Singapore revises down Q4 GDP growth

Singapore's gross domestic product grew slightly lower than initially estimated in the last quarter of 2022, according to the country's officials.

The Singaporean Ministry of Trade and Industry said Monday that the country's year-over-year GDP grew by 2.1 percent in the previous quarter, lower than the official estimate of 2.2 percent and expert estimates of 2.3 percent.

The government said a decline in construction and service sectors contributed to the lower growth. Overall in 2022, Singapore saw a 3.6 percent growth in GDP, against the previous estimate of 3.8 percent.

The country still maintained its annual growth forecast for 2023 at the range of 0.5 to 2.5 percent. Singapore's permanent secretary for trade and industry, Gabriel Lim, said the easing of COVID-19 policy in China improved the country's economic outlook.

"Singapore's external demand outlook for 2023 has improved slightly. In particular, growth in China is projected to pick up in tandem with the faster-than-expected easing of its COVID-19 restrictions," Lim said.

Multibank Review
Visit Site
96/100 Review
Visit Site
96/100 Review
Visit Site

On the other hand, Singapore will still face some challenges due to the weakening economy of the U.S. and Eurozone. Lim said the macroeconomic conditions in those regions would reduce their investment and consumption spending in Singapore.

Analysts predicted that China's loosening of zero-COVID restrictions would positively impact several services sub-sectors in Singapore. However, Singapore is still expected to see a decline in growth in the electronics manufacturing sector in the short term.

Singapore lifted most of its pandemic restrictions in April last year, allowing international events to be hosted in the country to boost tourism and investment. Analysts have predicted that Singapore's tourism will return to its pre-pandemic level next year.

Inflation in Singapore

Although inflation has eased in Singapore over the past few months, the rate remains around five percent. The Monetary Authority of Singapore (MAS) — the country's central bank — raised the benchmark interest rates several times last year to tame inflation.

Singapore's benchmark rate currently sits at 3.25 percent, and the next rate-setting meeting is due in April. MAS deputy managing director Edward Robinson said maintaining the current monetary policy was "appropriate."

"One of the important sources of inflation that we will be monitoring and analyzing quite carefully through this year is related to the labor market conditions both overseas in our key export markets, as well as domestically," Robinson added.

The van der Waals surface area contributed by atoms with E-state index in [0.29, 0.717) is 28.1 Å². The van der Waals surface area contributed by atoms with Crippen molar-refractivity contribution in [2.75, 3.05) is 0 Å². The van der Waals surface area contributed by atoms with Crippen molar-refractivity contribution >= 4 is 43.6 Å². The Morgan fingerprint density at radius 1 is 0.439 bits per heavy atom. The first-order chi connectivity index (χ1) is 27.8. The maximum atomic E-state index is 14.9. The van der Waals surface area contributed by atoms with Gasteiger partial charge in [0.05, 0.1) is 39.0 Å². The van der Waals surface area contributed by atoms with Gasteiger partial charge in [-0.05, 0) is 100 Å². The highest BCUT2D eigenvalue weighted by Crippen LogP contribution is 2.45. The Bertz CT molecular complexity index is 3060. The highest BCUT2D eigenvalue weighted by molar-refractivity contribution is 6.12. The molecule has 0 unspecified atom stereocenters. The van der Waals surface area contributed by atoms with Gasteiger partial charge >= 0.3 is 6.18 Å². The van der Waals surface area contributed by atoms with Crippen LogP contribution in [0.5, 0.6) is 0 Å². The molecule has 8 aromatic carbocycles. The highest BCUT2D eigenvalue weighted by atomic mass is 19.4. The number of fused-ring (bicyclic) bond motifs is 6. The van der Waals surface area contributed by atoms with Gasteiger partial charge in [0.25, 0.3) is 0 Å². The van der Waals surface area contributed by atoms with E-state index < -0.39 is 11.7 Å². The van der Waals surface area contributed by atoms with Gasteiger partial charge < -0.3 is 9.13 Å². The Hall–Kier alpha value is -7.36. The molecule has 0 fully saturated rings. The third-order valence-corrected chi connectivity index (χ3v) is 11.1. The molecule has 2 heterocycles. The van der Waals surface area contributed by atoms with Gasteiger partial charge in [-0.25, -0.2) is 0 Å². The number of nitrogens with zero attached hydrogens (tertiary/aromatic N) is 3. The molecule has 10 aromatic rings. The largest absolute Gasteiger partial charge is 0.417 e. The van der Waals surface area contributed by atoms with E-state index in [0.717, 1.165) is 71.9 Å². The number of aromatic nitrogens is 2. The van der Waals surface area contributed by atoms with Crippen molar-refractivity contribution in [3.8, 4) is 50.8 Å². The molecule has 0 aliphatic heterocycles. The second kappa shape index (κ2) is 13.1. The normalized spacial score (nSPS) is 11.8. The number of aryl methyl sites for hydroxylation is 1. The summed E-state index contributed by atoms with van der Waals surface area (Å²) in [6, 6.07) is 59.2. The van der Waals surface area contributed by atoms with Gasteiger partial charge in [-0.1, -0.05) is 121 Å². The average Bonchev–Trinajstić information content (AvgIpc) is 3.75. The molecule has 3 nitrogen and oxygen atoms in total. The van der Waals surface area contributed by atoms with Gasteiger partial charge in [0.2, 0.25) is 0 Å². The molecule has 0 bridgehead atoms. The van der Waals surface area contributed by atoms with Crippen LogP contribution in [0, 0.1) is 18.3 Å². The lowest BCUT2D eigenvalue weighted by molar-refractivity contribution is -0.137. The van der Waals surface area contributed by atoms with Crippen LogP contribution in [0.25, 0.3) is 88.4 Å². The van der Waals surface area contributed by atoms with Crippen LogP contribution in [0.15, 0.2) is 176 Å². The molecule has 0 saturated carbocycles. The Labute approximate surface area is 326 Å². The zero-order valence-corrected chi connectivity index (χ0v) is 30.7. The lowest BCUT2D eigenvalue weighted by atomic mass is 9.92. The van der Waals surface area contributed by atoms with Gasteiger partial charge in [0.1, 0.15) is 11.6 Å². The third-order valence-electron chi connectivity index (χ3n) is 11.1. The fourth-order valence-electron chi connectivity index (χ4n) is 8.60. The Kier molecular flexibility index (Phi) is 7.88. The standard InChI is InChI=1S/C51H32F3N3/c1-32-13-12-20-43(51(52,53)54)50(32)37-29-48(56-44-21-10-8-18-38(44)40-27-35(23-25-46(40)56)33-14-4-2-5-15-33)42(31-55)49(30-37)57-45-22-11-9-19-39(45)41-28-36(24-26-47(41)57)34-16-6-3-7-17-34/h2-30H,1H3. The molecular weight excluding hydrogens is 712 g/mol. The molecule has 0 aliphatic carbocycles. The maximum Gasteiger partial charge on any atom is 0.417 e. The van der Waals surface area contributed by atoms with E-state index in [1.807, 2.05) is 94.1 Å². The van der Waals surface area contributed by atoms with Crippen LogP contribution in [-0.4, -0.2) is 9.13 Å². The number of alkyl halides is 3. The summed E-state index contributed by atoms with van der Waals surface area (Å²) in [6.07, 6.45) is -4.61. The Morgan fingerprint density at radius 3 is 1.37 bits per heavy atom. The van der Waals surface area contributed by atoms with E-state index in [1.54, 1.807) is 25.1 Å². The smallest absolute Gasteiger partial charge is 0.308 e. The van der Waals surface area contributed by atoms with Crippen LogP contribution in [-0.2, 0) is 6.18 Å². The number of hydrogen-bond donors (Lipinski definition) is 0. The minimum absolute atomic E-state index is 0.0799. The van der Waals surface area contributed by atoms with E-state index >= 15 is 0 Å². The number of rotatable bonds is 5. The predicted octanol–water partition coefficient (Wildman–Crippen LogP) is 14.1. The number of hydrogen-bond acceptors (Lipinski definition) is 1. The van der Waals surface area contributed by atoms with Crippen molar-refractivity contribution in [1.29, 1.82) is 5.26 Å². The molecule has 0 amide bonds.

Based on quarterly comparisons, headline and core inflation in Singapore has shown declining momentum, in line with government expectations.

"Inflation is likely to subside gradually in 2H23, but likely in fits and starts amid the volatile commodity prices, including food and energy."

Selena Ling, Head of Treasury Research and Strategy at OCBC

However, OCBC head of treasury research and strategy Selena Ling warned that the downward trend of inflation would likely be in "fits and starts" due to unstable commodity prices. Ling added that if core inflation remained "sticky," the central bank could further tighten its monetary policy.

Increased sales tax

The government raised its sales tax from seven percent to eight percent starting January 1 to boost revenue due to increased healthcare spending for its aging population. Singapore plans to further raise the sales tax to nine percent by 2024.

The Singaporean government has also designed a method to reduce the negative impacts of increased sales tax on its lower-income groups, which typically see the lowest wage increase while dealing with a significant leap in household spending.

The island country has allocated an additional $1.05 billion to manage the impact of sales tax hikes — it already had $4.95 billion allocated for this purpose. Around 2.9 million low-income adults will receive cash payouts from the fund starting from December 2022 to December 2027.

Analysts, however, warned that these policies would hit the middle-income class the hardest because they were not eligible for government payouts. In addition, businesses selling rate-sensitive items are also vulnerable to the negative impacts of the tax increase.